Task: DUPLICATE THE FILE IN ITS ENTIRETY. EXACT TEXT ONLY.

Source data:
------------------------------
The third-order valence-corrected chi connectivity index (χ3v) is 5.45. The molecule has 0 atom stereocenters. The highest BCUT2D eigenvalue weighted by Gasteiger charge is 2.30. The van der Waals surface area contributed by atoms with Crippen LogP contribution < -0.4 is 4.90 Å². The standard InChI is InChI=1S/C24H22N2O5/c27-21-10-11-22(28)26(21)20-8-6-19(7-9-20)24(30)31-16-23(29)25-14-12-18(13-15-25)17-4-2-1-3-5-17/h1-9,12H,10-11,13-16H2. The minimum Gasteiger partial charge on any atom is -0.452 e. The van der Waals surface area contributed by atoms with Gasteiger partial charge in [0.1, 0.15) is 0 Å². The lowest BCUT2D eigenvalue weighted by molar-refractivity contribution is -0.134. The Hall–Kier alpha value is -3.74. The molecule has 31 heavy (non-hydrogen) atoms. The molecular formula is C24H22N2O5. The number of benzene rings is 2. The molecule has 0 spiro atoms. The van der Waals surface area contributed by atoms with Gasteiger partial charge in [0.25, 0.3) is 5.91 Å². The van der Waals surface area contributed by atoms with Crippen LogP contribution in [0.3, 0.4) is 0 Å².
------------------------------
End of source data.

The third-order valence-corrected chi connectivity index (χ3v) is 5.45. The molecule has 0 atom stereocenters. The highest BCUT2D eigenvalue weighted by Gasteiger charge is 2.30. The van der Waals surface area contributed by atoms with Crippen LogP contribution < -0.4 is 4.90 Å². The standard InChI is InChI=1S/C24H22N2O5/c27-21-10-11-22(28)26(21)20-8-6-19(7-9-20)24(30)31-16-23(29)25-14-12-18(13-15-25)17-4-2-1-3-5-17/h1-9,12H,10-11,13-16H2. The minimum Gasteiger partial charge on any atom is -0.452 e. The van der Waals surface area contributed by atoms with Gasteiger partial charge in [0.1, 0.15) is 0 Å². The lowest BCUT2D eigenvalue weighted by molar-refractivity contribution is -0.134. The Hall–Kier alpha value is -3.74. The molecule has 31 heavy (non-hydrogen) atoms. The molecular formula is C24H22N2O5. The number of benzene rings is 2. The molecule has 0 spiro atoms. The van der Waals surface area contributed by atoms with Gasteiger partial charge in [0.25, 0.3) is 5.91 Å². The van der Waals surface area contributed by atoms with Crippen LogP contribution in [0.3, 0.4) is 0 Å².